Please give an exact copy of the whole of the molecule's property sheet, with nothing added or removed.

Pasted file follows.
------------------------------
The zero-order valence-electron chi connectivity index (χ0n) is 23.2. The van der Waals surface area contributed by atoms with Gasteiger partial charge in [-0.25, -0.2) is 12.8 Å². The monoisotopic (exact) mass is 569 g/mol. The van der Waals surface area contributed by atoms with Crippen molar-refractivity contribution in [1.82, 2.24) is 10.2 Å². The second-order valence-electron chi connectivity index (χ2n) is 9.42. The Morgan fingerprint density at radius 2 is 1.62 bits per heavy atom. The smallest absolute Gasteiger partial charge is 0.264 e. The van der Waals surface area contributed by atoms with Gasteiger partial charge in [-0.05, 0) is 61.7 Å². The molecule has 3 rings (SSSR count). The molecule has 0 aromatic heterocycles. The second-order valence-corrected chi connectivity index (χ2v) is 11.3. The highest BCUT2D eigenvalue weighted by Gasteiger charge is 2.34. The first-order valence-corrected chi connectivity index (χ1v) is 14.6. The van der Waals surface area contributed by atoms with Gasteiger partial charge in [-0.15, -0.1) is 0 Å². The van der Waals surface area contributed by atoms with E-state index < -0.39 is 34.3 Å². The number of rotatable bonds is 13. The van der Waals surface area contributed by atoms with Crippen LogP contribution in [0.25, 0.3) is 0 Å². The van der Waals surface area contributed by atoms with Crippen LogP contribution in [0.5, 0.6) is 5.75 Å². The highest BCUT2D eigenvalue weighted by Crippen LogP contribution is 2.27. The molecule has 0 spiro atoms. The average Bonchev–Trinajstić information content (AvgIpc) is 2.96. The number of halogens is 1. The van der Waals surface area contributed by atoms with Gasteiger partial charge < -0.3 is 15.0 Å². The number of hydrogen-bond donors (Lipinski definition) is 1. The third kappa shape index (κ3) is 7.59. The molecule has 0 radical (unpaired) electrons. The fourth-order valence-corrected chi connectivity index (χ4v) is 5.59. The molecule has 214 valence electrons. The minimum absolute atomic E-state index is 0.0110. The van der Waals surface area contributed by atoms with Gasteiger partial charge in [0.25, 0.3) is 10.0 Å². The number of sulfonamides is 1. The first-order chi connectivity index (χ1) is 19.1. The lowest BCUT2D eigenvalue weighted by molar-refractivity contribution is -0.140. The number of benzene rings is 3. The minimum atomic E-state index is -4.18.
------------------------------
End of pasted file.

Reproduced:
The zero-order valence-electron chi connectivity index (χ0n) is 23.2. The van der Waals surface area contributed by atoms with Gasteiger partial charge in [-0.25, -0.2) is 12.8 Å². The monoisotopic (exact) mass is 569 g/mol. The van der Waals surface area contributed by atoms with Crippen molar-refractivity contribution in [1.82, 2.24) is 10.2 Å². The second-order valence-electron chi connectivity index (χ2n) is 9.42. The Morgan fingerprint density at radius 2 is 1.62 bits per heavy atom. The smallest absolute Gasteiger partial charge is 0.264 e. The van der Waals surface area contributed by atoms with Gasteiger partial charge in [-0.05, 0) is 61.7 Å². The molecule has 3 rings (SSSR count). The molecule has 0 aromatic heterocycles. The second-order valence-corrected chi connectivity index (χ2v) is 11.3. The highest BCUT2D eigenvalue weighted by Gasteiger charge is 2.34. The first-order valence-corrected chi connectivity index (χ1v) is 14.6. The van der Waals surface area contributed by atoms with Gasteiger partial charge in [-0.15, -0.1) is 0 Å². The van der Waals surface area contributed by atoms with E-state index < -0.39 is 34.3 Å². The number of rotatable bonds is 13. The van der Waals surface area contributed by atoms with Crippen LogP contribution in [0.25, 0.3) is 0 Å². The van der Waals surface area contributed by atoms with Crippen LogP contribution in [0.5, 0.6) is 5.75 Å². The highest BCUT2D eigenvalue weighted by Crippen LogP contribution is 2.27. The molecule has 0 spiro atoms. The average Bonchev–Trinajstić information content (AvgIpc) is 2.96. The number of halogens is 1. The van der Waals surface area contributed by atoms with Gasteiger partial charge < -0.3 is 15.0 Å². The number of hydrogen-bond donors (Lipinski definition) is 1. The third kappa shape index (κ3) is 7.59. The molecule has 0 radical (unpaired) electrons. The fourth-order valence-corrected chi connectivity index (χ4v) is 5.59. The molecule has 214 valence electrons. The minimum absolute atomic E-state index is 0.0110. The van der Waals surface area contributed by atoms with Gasteiger partial charge in [0.25, 0.3) is 10.0 Å². The number of sulfonamides is 1. The first-order chi connectivity index (χ1) is 19.1. The lowest BCUT2D eigenvalue weighted by molar-refractivity contribution is -0.140. The number of benzene rings is 3. The minimum atomic E-state index is -4.18.